Council and the City Manager can’t expect concerned residents to simply forget that they failed to do their jobs for more than six years just because they got a refund. By failing to hold the chief accountable, they’ve put themselves in a surreal situation where they are seriously considering passing a resolution to remove the chief’s accountability and their own accountability.
I can’t believe I have to write about this.
Q. Aren’t there more important stories to cover?
A. The relationship between the Geneva Police and many people in the community is deeply damaged by mistrust and fear.
The community has been asking for more police accountability for years, and these calls became louder in 2011 after the killing of Corey Jackson.
In recent weeks, demands from the community for police accountability have amplified.
This story is important enough to cover because the community deserves to know. Police accountability starts at the top, and the entire force is a reflection of its leadership. The Chief has failed to follow one of the conditions of his employment with the city, which sets the example for the rest of the department.
And now, City Council wants to intervene and literally remove the rule that the chief is violating so that he is no longer violating that rule.
Q. The chief owns a parcel of land in the city, he’s paying taxes on it, shouldn’t that count for something?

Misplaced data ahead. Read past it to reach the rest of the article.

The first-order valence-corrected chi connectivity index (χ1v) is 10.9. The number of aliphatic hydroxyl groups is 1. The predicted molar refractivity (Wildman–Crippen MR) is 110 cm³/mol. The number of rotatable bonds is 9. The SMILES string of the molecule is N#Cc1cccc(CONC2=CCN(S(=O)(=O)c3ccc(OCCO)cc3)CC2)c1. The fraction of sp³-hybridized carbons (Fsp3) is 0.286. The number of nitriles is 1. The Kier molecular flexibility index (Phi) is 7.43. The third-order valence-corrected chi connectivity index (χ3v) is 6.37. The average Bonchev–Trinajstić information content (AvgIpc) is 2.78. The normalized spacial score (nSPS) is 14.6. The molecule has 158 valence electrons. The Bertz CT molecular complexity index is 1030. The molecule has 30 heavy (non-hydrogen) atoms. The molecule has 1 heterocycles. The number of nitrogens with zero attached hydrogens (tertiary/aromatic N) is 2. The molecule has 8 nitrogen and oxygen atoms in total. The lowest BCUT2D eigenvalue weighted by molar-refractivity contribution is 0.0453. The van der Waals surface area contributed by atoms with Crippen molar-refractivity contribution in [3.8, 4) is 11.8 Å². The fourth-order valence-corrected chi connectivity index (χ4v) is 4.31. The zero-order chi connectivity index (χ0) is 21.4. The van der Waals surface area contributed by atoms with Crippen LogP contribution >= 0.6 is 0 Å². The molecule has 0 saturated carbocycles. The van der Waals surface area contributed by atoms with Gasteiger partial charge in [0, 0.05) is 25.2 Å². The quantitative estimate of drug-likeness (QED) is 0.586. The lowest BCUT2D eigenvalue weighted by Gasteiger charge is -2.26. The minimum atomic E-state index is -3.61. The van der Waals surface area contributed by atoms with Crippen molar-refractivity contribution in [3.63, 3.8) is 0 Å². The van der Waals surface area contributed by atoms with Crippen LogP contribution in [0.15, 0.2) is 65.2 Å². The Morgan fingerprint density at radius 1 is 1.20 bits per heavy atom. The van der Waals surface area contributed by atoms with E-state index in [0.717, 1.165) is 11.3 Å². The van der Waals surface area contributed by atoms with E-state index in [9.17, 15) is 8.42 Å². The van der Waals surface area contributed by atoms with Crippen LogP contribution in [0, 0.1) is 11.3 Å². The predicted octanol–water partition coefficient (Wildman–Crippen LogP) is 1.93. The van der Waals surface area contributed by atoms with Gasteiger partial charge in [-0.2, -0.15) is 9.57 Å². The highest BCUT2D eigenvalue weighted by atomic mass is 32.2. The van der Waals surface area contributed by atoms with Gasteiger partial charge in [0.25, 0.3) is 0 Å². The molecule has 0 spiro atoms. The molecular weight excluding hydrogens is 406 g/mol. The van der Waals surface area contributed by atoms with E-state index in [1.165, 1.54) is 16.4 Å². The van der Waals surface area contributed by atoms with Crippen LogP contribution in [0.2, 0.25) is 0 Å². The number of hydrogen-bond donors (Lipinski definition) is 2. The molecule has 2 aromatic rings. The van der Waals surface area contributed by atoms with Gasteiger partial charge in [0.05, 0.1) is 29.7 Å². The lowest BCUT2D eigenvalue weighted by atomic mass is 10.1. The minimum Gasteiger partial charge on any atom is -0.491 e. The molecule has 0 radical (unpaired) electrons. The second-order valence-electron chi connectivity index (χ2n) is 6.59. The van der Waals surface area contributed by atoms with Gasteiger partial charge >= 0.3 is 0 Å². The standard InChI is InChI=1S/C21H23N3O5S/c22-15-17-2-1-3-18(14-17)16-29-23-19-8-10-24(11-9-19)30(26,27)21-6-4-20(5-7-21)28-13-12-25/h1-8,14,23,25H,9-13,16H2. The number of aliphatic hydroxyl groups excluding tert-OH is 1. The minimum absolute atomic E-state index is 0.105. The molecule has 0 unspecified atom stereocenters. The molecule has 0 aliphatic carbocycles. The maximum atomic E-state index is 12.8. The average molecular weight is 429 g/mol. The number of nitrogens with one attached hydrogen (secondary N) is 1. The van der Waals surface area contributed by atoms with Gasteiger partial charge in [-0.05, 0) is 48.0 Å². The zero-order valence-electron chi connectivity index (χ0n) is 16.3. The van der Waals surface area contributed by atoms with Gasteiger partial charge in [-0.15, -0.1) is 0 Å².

A. It’s a residency requirement, not a land-owning requirement.
Q. The chief is very close to his retirement, should he be forced to move or resign?
A. If there are thoughtful and creative alternatives for holding Trickler accountable other than making him move or resign, then Council should be discussing and considering them, not holding executive sessions and dreaming up resolutions to make the chief exempt from a rule he agreed to follow when he took the job.
A Letter to City Council from the Geneva Believer Editorial Board
Dear Angelina, Gordy, Jason, John, Ken, Mark, Paul, Ron and Steve,
Hey, how’s it going? We hope you all had a wonderful Thanksgiving. Ours were very nice.
We don’t believe you’ve thought this whole police chief residency requirement thing through all the way.
Let’s start by admitting that you all haven’t had a particularly good year in the public perception department. The whole Foundry thing was a real thorn in your collective paw early in 2017, but all hell broke loose once people started paying attention. There have been other missteps along the way, some more egregious than others, but hey, we don’t want to rehash everything now (we’ll be doing that with some “2017 Year in Review” stories here on Geneva Believer pretty soon).